The Federal Motor Carrier Safety Administration (FMCSA) announced plans to extend the hours-of-service emergency declaration, first enacted in March of 2020 until October 15th of 2022. Previously, the FMCSA set a three month extension with the tentative end date of August 31st. The most recent extension, being roughly six weeks in length, could signify the near end of the already 29-month-old hours of service (HOS) emergency declaration.
The declaration exempts truckers from both maximum daily and weekly drive-time rules for drivers and/or companies providing direct assistance in support of the COVID-19 health emergency. Currently, the waiver is limited to transporting the following items:
- Livestock and livestock feed
- Medical supplies and equipment related to the testing, diagnosis, and treatment of COVID-19
- Vaccines, medical supplies and equipment, including kits for administering vaccines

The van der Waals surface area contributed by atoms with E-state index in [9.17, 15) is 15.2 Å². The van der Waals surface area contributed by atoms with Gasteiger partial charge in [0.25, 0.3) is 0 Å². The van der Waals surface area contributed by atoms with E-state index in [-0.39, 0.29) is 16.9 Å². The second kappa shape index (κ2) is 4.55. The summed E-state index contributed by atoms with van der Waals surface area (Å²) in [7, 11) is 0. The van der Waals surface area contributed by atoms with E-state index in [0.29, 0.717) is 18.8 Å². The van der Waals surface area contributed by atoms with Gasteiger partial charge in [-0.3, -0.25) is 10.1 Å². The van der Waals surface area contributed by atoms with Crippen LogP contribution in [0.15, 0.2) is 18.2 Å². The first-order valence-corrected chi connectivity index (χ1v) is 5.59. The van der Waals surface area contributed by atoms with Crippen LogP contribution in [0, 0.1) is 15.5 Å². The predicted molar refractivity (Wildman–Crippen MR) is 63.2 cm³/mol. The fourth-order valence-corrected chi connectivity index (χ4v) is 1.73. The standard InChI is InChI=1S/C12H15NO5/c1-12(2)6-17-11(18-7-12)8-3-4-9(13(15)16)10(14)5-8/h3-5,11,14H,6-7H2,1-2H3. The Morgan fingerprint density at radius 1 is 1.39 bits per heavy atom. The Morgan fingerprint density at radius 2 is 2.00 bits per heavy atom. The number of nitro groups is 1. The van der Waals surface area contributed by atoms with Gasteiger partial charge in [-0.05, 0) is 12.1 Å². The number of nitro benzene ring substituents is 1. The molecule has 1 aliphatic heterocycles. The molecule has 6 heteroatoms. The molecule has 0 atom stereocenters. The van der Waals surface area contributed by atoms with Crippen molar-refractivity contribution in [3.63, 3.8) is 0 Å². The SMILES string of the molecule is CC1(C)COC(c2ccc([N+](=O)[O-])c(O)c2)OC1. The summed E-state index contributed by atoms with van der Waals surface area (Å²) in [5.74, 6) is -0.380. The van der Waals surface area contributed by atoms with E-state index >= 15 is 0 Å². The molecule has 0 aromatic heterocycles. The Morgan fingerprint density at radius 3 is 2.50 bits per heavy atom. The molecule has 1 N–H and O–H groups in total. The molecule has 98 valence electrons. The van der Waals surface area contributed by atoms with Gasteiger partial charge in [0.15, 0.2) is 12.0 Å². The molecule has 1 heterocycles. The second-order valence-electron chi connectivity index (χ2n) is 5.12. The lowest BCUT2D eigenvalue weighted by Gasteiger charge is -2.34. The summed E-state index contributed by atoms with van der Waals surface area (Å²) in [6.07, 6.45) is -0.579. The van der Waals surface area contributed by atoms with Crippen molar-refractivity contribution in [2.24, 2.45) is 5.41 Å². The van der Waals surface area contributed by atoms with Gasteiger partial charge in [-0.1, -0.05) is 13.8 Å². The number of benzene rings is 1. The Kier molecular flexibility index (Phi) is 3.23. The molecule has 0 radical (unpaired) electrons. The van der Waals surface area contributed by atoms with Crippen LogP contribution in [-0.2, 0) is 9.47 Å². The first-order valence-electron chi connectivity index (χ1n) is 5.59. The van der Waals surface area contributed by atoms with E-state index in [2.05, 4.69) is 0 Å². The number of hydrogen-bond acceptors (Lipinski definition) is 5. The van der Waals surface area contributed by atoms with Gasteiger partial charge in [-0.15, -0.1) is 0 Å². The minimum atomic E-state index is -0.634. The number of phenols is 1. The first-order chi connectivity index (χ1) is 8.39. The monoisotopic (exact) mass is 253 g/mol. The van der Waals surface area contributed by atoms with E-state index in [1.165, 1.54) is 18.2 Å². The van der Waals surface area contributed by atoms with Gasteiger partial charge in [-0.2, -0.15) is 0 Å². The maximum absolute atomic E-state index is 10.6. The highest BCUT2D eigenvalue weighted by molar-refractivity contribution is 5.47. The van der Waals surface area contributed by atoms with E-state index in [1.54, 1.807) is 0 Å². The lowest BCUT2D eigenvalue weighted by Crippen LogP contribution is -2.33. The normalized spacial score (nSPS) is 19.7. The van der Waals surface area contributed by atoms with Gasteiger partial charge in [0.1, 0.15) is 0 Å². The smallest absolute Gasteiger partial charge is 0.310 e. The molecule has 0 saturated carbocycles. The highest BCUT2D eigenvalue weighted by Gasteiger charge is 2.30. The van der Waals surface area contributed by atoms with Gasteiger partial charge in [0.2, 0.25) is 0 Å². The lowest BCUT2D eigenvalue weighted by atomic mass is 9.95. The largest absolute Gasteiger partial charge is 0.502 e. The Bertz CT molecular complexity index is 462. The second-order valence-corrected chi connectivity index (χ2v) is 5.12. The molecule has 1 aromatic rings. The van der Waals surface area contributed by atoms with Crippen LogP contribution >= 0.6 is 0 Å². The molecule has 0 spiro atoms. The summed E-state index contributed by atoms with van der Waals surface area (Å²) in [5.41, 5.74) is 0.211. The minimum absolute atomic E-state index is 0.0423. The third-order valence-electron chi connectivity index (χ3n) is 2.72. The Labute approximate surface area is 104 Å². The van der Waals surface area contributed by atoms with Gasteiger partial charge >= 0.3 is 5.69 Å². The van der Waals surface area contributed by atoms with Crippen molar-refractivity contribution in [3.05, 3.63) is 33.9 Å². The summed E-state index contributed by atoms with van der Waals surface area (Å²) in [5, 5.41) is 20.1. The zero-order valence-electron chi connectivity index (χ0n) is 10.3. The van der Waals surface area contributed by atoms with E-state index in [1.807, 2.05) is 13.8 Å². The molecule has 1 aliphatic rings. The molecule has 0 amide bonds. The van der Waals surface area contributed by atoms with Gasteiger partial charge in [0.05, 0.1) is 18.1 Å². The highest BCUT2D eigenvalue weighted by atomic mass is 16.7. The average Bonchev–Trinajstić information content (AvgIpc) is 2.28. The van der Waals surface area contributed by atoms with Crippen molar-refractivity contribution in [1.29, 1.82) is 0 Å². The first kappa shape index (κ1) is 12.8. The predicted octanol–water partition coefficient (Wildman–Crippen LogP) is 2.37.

- Supplies and equipment necessary for preventing the spread of COVID-19, including masks, gloves, hand sanitizer, soap, and disinfectants
- Food, paper products, and other groceries for emergency restocking of distribution centers or stores
- Gasoline, diesel, diesel exhaust fluid, jet fuel, ethyl alcohol and heating fuel, including propane, natural gas, and heating oil
This decision comes after newly released federal data acknowledged that the transportation of COVID-19 related supplies, such as masks, tests, and medical equipment, dropped by 50% in the last 9 months. The new data, released by the FMCSA, show that “livestock and groceries — namely food and paper products — are the primary commodities being transported by truck under the waiver, based on a review of self-reported information from carriers submitted between October 2021 and July 2022.” The agency noted, “persistent issues arising out of COVID-19 that continues to affect the U.S. including impacts on supply chains,” as reasons for further extension of this waiver. Only time will tell if the latest extension will be the last extension or if it will be just another in a long line of impacts of the pandemic.